CAUTERETS, France - Tour de France leader Chris Froome understands those who harbour doubts about his dominant performances in a sport long marred by doping. Maybe, he says, it's time to bring in an independent specialist to test his body and help prove that he's riding clean.
The 30-year-old Briton cruised through a second day in the Pyrenees mountains on Wednesday, finishing more than five minutes behind Stage 11 winner Rafal Majka of Poland but keeping his main rivals in check.
The bumpy, grueling ride under a hot sun came a day after Froome blew away the pack, prompting new suspicions about doping. Ironically, it came as Lance Armstrong — who was stripped of seven consecutive Tour titles — was to return to French roads nearby, even though he's persona non grata at the Tour de France.
Armstrong was to take part in charity rides Thursday and Friday to raise money to fight leukemia, taking the same route that Tour riders will cover a day later.
Froome brushed off Armstrong's visit as a "non-event", noting that "he's not on the start line with us."
However, Armstrong's presence is a reminder that any Tour leader can expect to come under at least some suspicion. To deal with that, Froome is willing to take testing even further.
"I'm open-minded to potentially doing some physiological testing at some point after the Tour, or at whatever point suits," the Briton said. "Obviously, there would be some interesting things that come out of it, and maybe as a team we might even learn something from it."
Speaking to French TV, Froome said he does "sympathize" with people who have their doubts about him, adding: "It's a normal question to ask" given the sport's history. But he emphasized his hard work — sometimes from 6 a.m. to 10 p.m. — and decried a "lack of respect" shown by some.
Arriving in France on Wednesday, Armstrong acknowledged to British broadcaster Sky News that he bore some responsibility for the spotlight now being trained on the Briton.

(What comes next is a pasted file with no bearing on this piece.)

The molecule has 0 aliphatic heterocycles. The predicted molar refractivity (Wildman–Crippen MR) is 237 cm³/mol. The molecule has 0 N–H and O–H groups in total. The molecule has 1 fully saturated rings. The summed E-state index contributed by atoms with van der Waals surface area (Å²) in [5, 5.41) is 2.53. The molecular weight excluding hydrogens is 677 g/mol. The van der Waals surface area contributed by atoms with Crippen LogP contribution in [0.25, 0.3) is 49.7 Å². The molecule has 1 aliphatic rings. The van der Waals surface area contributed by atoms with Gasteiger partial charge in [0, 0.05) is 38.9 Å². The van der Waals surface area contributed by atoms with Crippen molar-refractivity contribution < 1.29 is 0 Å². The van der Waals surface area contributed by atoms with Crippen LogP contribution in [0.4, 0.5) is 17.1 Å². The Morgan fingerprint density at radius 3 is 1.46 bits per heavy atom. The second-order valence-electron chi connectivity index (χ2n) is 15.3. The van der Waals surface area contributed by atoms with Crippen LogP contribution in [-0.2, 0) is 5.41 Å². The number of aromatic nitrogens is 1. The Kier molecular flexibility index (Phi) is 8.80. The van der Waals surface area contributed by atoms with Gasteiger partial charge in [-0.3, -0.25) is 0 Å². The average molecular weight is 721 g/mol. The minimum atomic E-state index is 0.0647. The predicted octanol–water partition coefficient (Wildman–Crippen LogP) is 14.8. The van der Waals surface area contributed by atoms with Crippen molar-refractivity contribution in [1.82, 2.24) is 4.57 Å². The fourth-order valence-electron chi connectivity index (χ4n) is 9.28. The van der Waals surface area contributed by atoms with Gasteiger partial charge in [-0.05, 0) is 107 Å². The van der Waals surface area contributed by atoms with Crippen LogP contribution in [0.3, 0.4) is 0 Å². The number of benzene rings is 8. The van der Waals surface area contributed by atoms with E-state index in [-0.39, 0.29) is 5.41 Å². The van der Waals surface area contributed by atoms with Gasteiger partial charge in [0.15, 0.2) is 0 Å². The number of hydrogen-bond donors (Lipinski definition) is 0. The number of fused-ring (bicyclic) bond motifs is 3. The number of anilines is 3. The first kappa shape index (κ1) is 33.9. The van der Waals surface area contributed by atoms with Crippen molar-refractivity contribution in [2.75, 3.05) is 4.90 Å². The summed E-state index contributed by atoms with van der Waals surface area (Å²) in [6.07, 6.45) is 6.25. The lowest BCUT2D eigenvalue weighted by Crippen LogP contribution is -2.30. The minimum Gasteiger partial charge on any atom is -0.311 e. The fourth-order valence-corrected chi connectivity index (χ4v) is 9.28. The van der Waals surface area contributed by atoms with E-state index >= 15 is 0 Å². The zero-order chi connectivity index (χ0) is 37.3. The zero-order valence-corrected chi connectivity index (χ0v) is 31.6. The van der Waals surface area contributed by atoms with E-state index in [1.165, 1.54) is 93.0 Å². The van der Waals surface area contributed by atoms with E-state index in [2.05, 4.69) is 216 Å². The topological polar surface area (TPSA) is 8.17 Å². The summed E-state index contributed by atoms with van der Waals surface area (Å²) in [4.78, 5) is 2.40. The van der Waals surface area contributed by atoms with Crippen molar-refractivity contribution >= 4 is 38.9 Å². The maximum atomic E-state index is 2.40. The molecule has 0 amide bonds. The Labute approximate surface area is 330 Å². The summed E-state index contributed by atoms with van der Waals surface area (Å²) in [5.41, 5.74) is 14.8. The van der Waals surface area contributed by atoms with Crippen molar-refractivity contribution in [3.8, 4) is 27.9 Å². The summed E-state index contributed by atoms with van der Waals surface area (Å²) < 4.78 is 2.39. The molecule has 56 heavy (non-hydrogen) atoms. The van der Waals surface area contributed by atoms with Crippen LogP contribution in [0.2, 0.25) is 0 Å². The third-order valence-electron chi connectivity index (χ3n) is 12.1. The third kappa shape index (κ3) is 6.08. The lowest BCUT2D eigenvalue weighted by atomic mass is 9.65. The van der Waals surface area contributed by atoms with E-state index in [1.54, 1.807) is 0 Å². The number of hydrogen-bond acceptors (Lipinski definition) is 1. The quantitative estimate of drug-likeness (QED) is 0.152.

"I know what it's like for a guy like Chris to be in the middle of a Tour to deal with the constant questions, which of course he is. And to be fair and to be honest to him, a lot of that is my fault," Armstrong said.
However, Froome and his team are ready to take on the skeptics.
"Best moment of my day was stopping to have a chat to a guy calling me a doper on the way way back to the bus," tweeted Sky's Richie Porte, a key mountain guide for Froome in the race, after Wednesday's stage. The Australian went on to use an expletive suggesting that he had scared off the critic.
The day's glory meanwhile went to Majka, a 25-year-old Pole whose solo breakaway left behind a small group of rivals. The victory was the first for his strong Tinkoff Saxo Bank team and offered some redemption for the squad whose leader, two-time Tour winner Alberto Contador, has been struggling in this year's race.
Majka presented little threat to Froome. He had begun the 188-kilometre (117-mile) stage from Pau to Cauterets more than 44 1/2 minutes behind.
Majka, who last year won the polka dot jersey awarded to the race's best climber, burst out of a breakaway bunch on the way up the Tourmalet pass — the highest and most frequently visited Tour peak in the Pyrenees — and was the first over it.
The results had little impact on the overall standings. Froome leads Tejay van Garderen of the United States, who is second, by 2 minutes, 52 seconds while Nairo Quintana of Colombia is third, 3:09 back. Contador is sixth, 4:04 off the Briton's pace.
Defending Tour champion Vincenzo Nibali trailed more than six minutes behind Majka, again losing time to Froome.
Many seasoned race observers say it will take nearly a miracle for Froome's main rivals to topple him before the race ends on Paris' Champs-Elysees on July 26.
Appropriately enough, Stage 11 took the pack into the Roman Catholic shrine town of Lourdes, made famous because of a peasant girl's visions of the Virgin Mary over 150 years ago.
Livestock on the sun-baked, grassy mountainsides offered their own hazards for the speeding racers. France's Warren Barguil had to gingerly veer to the edge of the road on the fast downhill route from the Tourmalet as a pair of cows meandered across the road.
Thursday's finale in the Pyrenees offers more punishment, with a 195-kilometre (121-mile) trek from Lannemezan to the Plateau de Beille ski resort, featuring another uphill finish.